Scientists have pulled together the most comprehensive picture yet of New Zealand's largest geological threat.
A major study by GNS Science and Victoria University lays out evidence of 10 possible large earthquakes along the high-risk Hikurangi Subduction Zone in the past 7500 years.
This zone is a sprawling offshore fault, east of the country, that marks where the Pacific Plate dives – or subducts – westward beneath the North Island.
Scientists believe the subduction zone has the potential to unleash "megathrust" earthquakes larger than magnitude 8, such as those which created tsunamis that devastated Indonesia in 2004 and Japan in 2011.
The new study, published in the journal Marine Geology, marked the first time that all evidence for past subduction earthquakes had been assessed together using a consistent and systematic method.
It combined information collected from 22 sites that had been studied over the past 25 years and added in several new sites.
The 10 quakes highlighted in the new study unfolded at various locations between Marlborough and Gisborne.
Some may have impacted the whole stretch of the subduction zone, the authors found, while others appeared to have been more localised.
Data was too sparse for scientists to estimate the magnitude of the quakes, but at least four triggered tsunamis large enough to leave evidence of physical impact on land.
The study's lead author, Kate Clark of GNS Science, said subduction earthquakes could be larger in magnitude than the more common "upper plate fault ruptures", such as the magnitude 7.8 Hawke's Bay Earthquake in 1931.
"They also affect a larger area and are more likely to trigger a tsunami," Clark said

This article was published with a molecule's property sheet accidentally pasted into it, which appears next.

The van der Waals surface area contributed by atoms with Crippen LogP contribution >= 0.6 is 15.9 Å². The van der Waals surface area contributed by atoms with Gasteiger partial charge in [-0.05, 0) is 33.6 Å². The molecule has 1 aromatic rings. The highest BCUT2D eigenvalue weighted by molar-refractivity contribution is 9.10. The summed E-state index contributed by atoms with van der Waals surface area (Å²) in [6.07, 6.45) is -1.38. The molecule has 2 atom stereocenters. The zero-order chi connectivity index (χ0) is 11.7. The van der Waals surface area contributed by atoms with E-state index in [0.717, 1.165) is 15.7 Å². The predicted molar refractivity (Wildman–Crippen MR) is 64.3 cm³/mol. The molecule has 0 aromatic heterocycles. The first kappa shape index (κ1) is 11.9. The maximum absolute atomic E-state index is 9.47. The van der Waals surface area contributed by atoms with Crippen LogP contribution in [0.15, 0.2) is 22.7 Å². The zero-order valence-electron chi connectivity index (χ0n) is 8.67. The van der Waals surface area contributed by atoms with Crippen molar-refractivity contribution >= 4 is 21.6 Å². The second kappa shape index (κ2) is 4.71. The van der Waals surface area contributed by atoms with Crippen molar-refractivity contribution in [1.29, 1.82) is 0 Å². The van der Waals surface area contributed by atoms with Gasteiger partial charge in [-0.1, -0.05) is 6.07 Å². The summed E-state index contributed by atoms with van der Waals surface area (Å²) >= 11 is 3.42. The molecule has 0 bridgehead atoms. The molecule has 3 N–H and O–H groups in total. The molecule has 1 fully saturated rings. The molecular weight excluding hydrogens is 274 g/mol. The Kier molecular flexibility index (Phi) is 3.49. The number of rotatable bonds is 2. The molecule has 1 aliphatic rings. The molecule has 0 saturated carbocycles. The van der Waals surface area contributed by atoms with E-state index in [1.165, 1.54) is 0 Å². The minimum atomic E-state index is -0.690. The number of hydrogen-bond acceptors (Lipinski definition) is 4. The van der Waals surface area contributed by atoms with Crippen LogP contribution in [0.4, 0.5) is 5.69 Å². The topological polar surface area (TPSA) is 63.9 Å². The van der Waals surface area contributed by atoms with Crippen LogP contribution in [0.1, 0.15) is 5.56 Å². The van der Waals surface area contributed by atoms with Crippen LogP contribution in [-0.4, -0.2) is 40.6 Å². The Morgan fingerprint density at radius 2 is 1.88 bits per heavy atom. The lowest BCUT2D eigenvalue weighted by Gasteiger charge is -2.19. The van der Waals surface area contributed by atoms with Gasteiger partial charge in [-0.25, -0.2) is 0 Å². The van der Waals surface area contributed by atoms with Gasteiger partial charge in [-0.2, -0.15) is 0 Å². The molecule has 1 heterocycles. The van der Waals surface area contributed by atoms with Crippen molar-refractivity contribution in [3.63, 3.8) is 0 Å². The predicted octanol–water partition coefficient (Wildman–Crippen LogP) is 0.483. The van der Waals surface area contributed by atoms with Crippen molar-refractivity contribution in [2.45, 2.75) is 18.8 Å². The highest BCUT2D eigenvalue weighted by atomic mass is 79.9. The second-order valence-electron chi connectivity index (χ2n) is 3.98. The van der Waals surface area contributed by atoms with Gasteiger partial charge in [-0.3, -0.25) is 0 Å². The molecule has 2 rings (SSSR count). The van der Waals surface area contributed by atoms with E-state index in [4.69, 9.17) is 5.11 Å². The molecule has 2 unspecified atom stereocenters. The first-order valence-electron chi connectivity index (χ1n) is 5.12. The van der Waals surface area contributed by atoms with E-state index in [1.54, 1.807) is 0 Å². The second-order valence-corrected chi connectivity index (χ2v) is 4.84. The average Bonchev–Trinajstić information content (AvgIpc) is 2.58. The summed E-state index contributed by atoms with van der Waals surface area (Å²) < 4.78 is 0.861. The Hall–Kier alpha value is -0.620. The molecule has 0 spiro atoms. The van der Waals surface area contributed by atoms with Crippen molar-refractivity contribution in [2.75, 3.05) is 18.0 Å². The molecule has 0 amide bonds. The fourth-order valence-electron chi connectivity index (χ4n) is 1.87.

The most recent subduction quake occurred between 520 and 470 years ago on the southern section of the subduction zone – between Marlborough and Wairarapa, and possibly up to Napier.
A second subduction quake occurred between 870 and 815 years ago, with the rupture potentially extending between Marlborough and Gisborne.
"We previously knew of evidence of these earthquakes at individual sites along the coast, but this is the first time we have compiled all the sites together.
"It gives us a much better idea of the total area impacted by these past earthquakes, which can be useful for forecasting the size of future earthquakes and how we plan for such an event."
Clark said identifying subduction earthquakes in the geological record of the Hikurangi subduction zone was particularly challenging due to the large number of earthquakes on upper plate faults which leave very similar signs in the landscape.
"This study has identified areas for future research where significant advances can be made in clarifying the timing, size, and location of past subduction earthquakes and any associated tsunamis."
However, the new research didn't point to any increased risk, and instead served to fill in important gaps on the timing and location of past quakes and tsunamis.
The time gaps between large earthquakes in the zone varied from 350 to 1700 years, and the average recurrences also varied by location.
The longest record of past earthquakes was in Hawke's Bay, where the recurrence interval was between 800 and 1450 years.
While it still wasn't possible to accurately calculate the size of prehistoric earthquakes, comparisons with overseas subduction zone earthquakes suggested these were probably greater than magnitude 7.8.
It remained possible that a future event could be similar in size to Japan's 9.1 Tohoku in 2011 – but there were many other possibilities as well.
The last significant earthquakes in the zone were the 7.0 and 7.1 quakes in March and May 1947, which triggered localised tsunamis up to 11m high.
Over the past decade, the subduction zone has been the centre of a massive scientific collaboration between the world's leading earthquake experts.
Already, scientists have put in place two sub-seafloor earthquake observatories - making New Zealand only the fourth country in the world to have such capabilities.
The technology could help pave the way for offshore instrumentation needed for earthquake and tsunami early warning systems.
Some of the newly-installed instruments recently picked up one of the largest silent "slow slip" earthquakes yet observed in the country.